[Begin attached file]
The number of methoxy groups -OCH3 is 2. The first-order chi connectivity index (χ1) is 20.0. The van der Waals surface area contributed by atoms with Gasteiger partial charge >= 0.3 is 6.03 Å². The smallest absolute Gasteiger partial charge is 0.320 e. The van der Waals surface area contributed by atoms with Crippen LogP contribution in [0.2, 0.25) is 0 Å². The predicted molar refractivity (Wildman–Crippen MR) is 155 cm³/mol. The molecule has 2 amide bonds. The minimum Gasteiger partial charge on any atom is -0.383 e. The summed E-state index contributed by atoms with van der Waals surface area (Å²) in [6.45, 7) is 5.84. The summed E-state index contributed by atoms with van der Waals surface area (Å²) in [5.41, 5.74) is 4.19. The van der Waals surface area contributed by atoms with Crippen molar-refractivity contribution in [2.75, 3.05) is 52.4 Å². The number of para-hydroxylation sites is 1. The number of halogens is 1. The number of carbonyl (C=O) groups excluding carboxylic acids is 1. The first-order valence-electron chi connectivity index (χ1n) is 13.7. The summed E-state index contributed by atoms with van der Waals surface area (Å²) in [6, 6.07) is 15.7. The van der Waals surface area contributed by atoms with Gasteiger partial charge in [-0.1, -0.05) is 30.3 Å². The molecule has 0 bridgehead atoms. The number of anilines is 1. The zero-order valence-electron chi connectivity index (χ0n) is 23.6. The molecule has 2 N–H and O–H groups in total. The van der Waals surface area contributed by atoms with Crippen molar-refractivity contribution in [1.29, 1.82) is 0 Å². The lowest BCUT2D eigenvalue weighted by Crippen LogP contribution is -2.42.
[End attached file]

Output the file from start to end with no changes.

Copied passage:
The number of methoxy groups -OCH3 is 2. The first-order chi connectivity index (χ1) is 20.0. The van der Waals surface area contributed by atoms with Gasteiger partial charge >= 0.3 is 6.03 Å². The smallest absolute Gasteiger partial charge is 0.320 e. The van der Waals surface area contributed by atoms with Crippen LogP contribution in [0.2, 0.25) is 0 Å². The predicted molar refractivity (Wildman–Crippen MR) is 155 cm³/mol. The molecule has 2 amide bonds. The minimum Gasteiger partial charge on any atom is -0.383 e. The summed E-state index contributed by atoms with van der Waals surface area (Å²) in [6.45, 7) is 5.84. The summed E-state index contributed by atoms with van der Waals surface area (Å²) in [5.41, 5.74) is 4.19. The van der Waals surface area contributed by atoms with Crippen molar-refractivity contribution in [2.75, 3.05) is 52.4 Å². The number of para-hydroxylation sites is 1. The number of halogens is 1. The number of carbonyl (C=O) groups excluding carboxylic acids is 1. The first-order valence-electron chi connectivity index (χ1n) is 13.7. The summed E-state index contributed by atoms with van der Waals surface area (Å²) in [6, 6.07) is 15.7. The van der Waals surface area contributed by atoms with Gasteiger partial charge in [-0.1, -0.05) is 30.3 Å². The molecule has 0 bridgehead atoms. The number of anilines is 1. The zero-order valence-electron chi connectivity index (χ0n) is 23.6. The molecule has 2 N–H and O–H groups in total. The van der Waals surface area contributed by atoms with Crippen molar-refractivity contribution in [1.29, 1.82) is 0 Å². The lowest BCUT2D eigenvalue weighted by Crippen LogP contribution is -2.42.